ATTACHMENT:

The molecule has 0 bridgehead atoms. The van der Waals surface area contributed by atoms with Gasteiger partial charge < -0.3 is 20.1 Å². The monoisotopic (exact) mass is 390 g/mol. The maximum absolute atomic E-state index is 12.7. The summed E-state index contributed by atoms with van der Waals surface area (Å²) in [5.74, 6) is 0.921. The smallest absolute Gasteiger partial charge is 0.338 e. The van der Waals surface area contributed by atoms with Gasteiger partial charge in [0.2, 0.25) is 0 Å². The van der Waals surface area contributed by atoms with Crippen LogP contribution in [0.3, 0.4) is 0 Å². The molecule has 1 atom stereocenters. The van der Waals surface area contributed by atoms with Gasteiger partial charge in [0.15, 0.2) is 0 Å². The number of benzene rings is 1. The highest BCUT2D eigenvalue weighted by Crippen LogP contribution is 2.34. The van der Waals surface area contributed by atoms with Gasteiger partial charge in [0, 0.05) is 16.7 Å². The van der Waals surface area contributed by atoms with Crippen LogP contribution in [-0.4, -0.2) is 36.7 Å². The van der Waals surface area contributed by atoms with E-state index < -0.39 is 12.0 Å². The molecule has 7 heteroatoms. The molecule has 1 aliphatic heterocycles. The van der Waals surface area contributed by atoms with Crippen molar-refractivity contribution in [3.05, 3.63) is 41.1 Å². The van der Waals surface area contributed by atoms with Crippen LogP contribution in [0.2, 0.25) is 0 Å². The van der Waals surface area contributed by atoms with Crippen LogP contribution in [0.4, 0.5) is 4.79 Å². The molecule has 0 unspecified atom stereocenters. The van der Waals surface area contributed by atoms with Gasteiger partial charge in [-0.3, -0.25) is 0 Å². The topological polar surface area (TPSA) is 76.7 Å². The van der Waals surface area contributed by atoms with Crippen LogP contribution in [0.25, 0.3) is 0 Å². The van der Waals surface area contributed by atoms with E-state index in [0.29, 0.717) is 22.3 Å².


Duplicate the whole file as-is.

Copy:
The molecule has 0 bridgehead atoms. The van der Waals surface area contributed by atoms with Gasteiger partial charge < -0.3 is 20.1 Å². The monoisotopic (exact) mass is 390 g/mol. The maximum absolute atomic E-state index is 12.7. The summed E-state index contributed by atoms with van der Waals surface area (Å²) in [5.74, 6) is 0.921. The smallest absolute Gasteiger partial charge is 0.338 e. The van der Waals surface area contributed by atoms with Gasteiger partial charge in [0.2, 0.25) is 0 Å². The van der Waals surface area contributed by atoms with Crippen LogP contribution in [0.3, 0.4) is 0 Å². The molecule has 1 atom stereocenters. The van der Waals surface area contributed by atoms with Gasteiger partial charge in [0.15, 0.2) is 0 Å². The number of benzene rings is 1. The highest BCUT2D eigenvalue weighted by Crippen LogP contribution is 2.34. The van der Waals surface area contributed by atoms with Gasteiger partial charge in [0, 0.05) is 16.7 Å². The van der Waals surface area contributed by atoms with Crippen LogP contribution in [-0.4, -0.2) is 36.7 Å². The van der Waals surface area contributed by atoms with E-state index < -0.39 is 12.0 Å². The molecule has 7 heteroatoms. The molecule has 1 aliphatic heterocycles. The van der Waals surface area contributed by atoms with Crippen molar-refractivity contribution in [3.05, 3.63) is 41.1 Å². The van der Waals surface area contributed by atoms with Crippen LogP contribution in [0.2, 0.25) is 0 Å². The van der Waals surface area contributed by atoms with Crippen LogP contribution in [0.4, 0.5) is 4.79 Å². The molecule has 0 unspecified atom stereocenters. The van der Waals surface area contributed by atoms with Gasteiger partial charge in [-0.3, -0.25) is 0 Å². The topological polar surface area (TPSA) is 76.7 Å². The van der Waals surface area contributed by atoms with Crippen LogP contribution in [0.25, 0.3) is 0 Å². The van der Waals surface area contributed by atoms with E-state index in [0.29, 0.717) is 22.3 Å².